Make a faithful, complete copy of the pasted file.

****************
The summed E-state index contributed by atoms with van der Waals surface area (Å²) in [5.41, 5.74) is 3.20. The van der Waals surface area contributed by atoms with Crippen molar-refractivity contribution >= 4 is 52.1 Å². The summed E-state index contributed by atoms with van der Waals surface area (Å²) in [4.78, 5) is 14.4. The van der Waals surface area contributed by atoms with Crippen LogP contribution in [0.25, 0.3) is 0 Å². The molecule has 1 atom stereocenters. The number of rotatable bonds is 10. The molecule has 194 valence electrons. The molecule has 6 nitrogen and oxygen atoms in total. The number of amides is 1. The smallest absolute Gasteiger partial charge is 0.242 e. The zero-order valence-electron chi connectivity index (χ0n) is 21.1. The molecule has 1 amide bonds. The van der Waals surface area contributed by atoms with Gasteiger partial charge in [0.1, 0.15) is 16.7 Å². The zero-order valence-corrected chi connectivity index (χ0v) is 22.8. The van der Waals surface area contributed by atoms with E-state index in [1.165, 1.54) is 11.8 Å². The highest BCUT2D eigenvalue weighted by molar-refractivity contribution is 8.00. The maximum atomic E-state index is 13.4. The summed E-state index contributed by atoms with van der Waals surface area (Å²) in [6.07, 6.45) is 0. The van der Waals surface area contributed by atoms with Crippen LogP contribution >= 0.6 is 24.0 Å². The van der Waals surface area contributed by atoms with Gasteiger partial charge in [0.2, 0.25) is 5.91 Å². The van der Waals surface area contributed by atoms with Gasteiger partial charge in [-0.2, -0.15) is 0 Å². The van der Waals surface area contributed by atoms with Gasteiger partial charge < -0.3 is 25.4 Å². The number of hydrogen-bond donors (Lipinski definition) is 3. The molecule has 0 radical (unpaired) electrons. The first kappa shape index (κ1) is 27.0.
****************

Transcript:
The summed E-state index contributed by atoms with van der Waals surface area (Å²) in [5.41, 5.74) is 3.20. The van der Waals surface area contributed by atoms with Crippen molar-refractivity contribution >= 4 is 52.1 Å². The summed E-state index contributed by atoms with van der Waals surface area (Å²) in [4.78, 5) is 14.4. The van der Waals surface area contributed by atoms with Crippen LogP contribution in [0.25, 0.3) is 0 Å². The molecule has 1 atom stereocenters. The number of rotatable bonds is 10. The molecule has 194 valence electrons. The molecule has 6 nitrogen and oxygen atoms in total. The number of amides is 1. The smallest absolute Gasteiger partial charge is 0.242 e. The zero-order valence-electron chi connectivity index (χ0n) is 21.1. The molecule has 1 amide bonds. The van der Waals surface area contributed by atoms with Gasteiger partial charge in [0.1, 0.15) is 16.7 Å². The zero-order valence-corrected chi connectivity index (χ0v) is 22.8. The van der Waals surface area contributed by atoms with E-state index in [1.165, 1.54) is 11.8 Å². The highest BCUT2D eigenvalue weighted by molar-refractivity contribution is 8.00. The maximum atomic E-state index is 13.4. The summed E-state index contributed by atoms with van der Waals surface area (Å²) in [6.07, 6.45) is 0. The van der Waals surface area contributed by atoms with Crippen LogP contribution >= 0.6 is 24.0 Å². The van der Waals surface area contributed by atoms with Gasteiger partial charge in [0.2, 0.25) is 5.91 Å². The van der Waals surface area contributed by atoms with Gasteiger partial charge in [-0.2, -0.15) is 0 Å². The van der Waals surface area contributed by atoms with Gasteiger partial charge < -0.3 is 25.4 Å². The number of hydrogen-bond donors (Lipinski definition) is 3. The molecule has 0 radical (unpaired) electrons. The first kappa shape index (κ1) is 27.0.